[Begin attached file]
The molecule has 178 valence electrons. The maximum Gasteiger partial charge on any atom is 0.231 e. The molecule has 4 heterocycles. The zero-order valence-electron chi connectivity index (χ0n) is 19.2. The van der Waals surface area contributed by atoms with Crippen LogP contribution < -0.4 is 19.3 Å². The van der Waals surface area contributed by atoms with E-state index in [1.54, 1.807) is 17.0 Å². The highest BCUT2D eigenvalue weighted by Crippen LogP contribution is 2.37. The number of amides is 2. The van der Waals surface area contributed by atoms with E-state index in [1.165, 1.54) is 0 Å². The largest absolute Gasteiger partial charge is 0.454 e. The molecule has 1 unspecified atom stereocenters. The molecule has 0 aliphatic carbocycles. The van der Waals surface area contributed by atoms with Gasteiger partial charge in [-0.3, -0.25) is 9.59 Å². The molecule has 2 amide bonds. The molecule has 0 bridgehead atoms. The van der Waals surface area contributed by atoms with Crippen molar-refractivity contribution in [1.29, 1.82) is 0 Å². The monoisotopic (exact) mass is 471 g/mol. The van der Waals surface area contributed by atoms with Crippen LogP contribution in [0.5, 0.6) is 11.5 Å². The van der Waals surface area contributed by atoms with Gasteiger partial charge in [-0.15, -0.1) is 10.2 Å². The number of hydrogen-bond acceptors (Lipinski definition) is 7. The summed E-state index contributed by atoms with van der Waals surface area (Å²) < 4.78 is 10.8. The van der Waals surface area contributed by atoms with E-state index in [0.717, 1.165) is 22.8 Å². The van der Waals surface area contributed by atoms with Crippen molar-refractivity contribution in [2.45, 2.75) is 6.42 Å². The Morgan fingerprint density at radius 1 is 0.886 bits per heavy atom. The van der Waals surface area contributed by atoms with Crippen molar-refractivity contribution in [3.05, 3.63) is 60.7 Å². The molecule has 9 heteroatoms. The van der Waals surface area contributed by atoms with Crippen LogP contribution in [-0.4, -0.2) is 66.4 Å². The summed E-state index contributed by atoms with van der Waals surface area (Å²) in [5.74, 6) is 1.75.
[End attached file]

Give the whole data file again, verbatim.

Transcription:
The molecule has 178 valence electrons. The maximum Gasteiger partial charge on any atom is 0.231 e. The molecule has 4 heterocycles. The zero-order valence-electron chi connectivity index (χ0n) is 19.2. The van der Waals surface area contributed by atoms with Crippen LogP contribution < -0.4 is 19.3 Å². The van der Waals surface area contributed by atoms with E-state index in [1.54, 1.807) is 17.0 Å². The highest BCUT2D eigenvalue weighted by Crippen LogP contribution is 2.37. The number of amides is 2. The van der Waals surface area contributed by atoms with E-state index in [1.165, 1.54) is 0 Å². The largest absolute Gasteiger partial charge is 0.454 e. The molecule has 1 unspecified atom stereocenters. The molecule has 0 aliphatic carbocycles. The van der Waals surface area contributed by atoms with Gasteiger partial charge in [-0.3, -0.25) is 9.59 Å². The molecule has 2 amide bonds. The molecule has 0 bridgehead atoms. The van der Waals surface area contributed by atoms with Crippen molar-refractivity contribution in [1.29, 1.82) is 0 Å². The monoisotopic (exact) mass is 471 g/mol. The van der Waals surface area contributed by atoms with Crippen LogP contribution in [0.5, 0.6) is 11.5 Å². The van der Waals surface area contributed by atoms with Gasteiger partial charge in [-0.15, -0.1) is 10.2 Å². The number of hydrogen-bond acceptors (Lipinski definition) is 7. The summed E-state index contributed by atoms with van der Waals surface area (Å²) < 4.78 is 10.8. The van der Waals surface area contributed by atoms with E-state index in [0.717, 1.165) is 22.8 Å². The van der Waals surface area contributed by atoms with Crippen molar-refractivity contribution in [2.45, 2.75) is 6.42 Å². The Morgan fingerprint density at radius 1 is 0.886 bits per heavy atom. The van der Waals surface area contributed by atoms with Crippen molar-refractivity contribution in [3.05, 3.63) is 60.7 Å². The molecule has 9 heteroatoms. The van der Waals surface area contributed by atoms with Crippen LogP contribution in [-0.4, -0.2) is 66.4 Å². The summed E-state index contributed by atoms with van der Waals surface area (Å²) in [5.74, 6) is 1.75.